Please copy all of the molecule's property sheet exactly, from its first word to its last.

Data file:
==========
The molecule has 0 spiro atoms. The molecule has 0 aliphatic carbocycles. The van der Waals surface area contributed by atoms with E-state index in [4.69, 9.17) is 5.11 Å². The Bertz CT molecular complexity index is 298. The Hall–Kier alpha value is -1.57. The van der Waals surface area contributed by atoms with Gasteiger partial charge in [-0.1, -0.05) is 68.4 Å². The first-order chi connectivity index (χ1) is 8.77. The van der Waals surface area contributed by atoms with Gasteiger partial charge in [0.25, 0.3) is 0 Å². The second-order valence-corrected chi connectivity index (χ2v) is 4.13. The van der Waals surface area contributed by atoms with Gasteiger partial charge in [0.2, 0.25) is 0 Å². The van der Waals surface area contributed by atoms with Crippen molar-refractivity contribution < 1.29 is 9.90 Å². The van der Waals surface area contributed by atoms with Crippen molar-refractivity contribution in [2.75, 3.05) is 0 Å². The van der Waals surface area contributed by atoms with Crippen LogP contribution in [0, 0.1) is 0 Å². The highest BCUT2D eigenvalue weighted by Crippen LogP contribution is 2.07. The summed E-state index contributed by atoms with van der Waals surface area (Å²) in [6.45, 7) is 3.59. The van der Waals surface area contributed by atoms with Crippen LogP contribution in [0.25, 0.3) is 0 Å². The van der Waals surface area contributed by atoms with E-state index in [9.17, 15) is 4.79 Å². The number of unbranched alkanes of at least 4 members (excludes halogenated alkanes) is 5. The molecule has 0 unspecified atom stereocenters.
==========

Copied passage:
The molecule has 0 spiro atoms. The molecule has 0 aliphatic carbocycles. The van der Waals surface area contributed by atoms with E-state index in [4.69, 9.17) is 5.11 Å². The Bertz CT molecular complexity index is 298. The Hall–Kier alpha value is -1.57. The van der Waals surface area contributed by atoms with Gasteiger partial charge in [-0.1, -0.05) is 68.4 Å². The first-order chi connectivity index (χ1) is 8.77. The van der Waals surface area contributed by atoms with Gasteiger partial charge in [0.25, 0.3) is 0 Å². The second-order valence-corrected chi connectivity index (χ2v) is 4.13. The van der Waals surface area contributed by atoms with Gasteiger partial charge in [0.2, 0.25) is 0 Å². The van der Waals surface area contributed by atoms with Crippen molar-refractivity contribution < 1.29 is 9.90 Å². The van der Waals surface area contributed by atoms with Crippen molar-refractivity contribution in [2.75, 3.05) is 0 Å². The van der Waals surface area contributed by atoms with Crippen LogP contribution in [0, 0.1) is 0 Å². The highest BCUT2D eigenvalue weighted by Crippen LogP contribution is 2.07. The summed E-state index contributed by atoms with van der Waals surface area (Å²) in [6.45, 7) is 3.59. The van der Waals surface area contributed by atoms with Crippen LogP contribution in [0.25, 0.3) is 0 Å². The van der Waals surface area contributed by atoms with E-state index in [9.17, 15) is 4.79 Å². The number of unbranched alkanes of at least 4 members (excludes halogenated alkanes) is 5. The molecule has 0 unspecified atom stereocenters.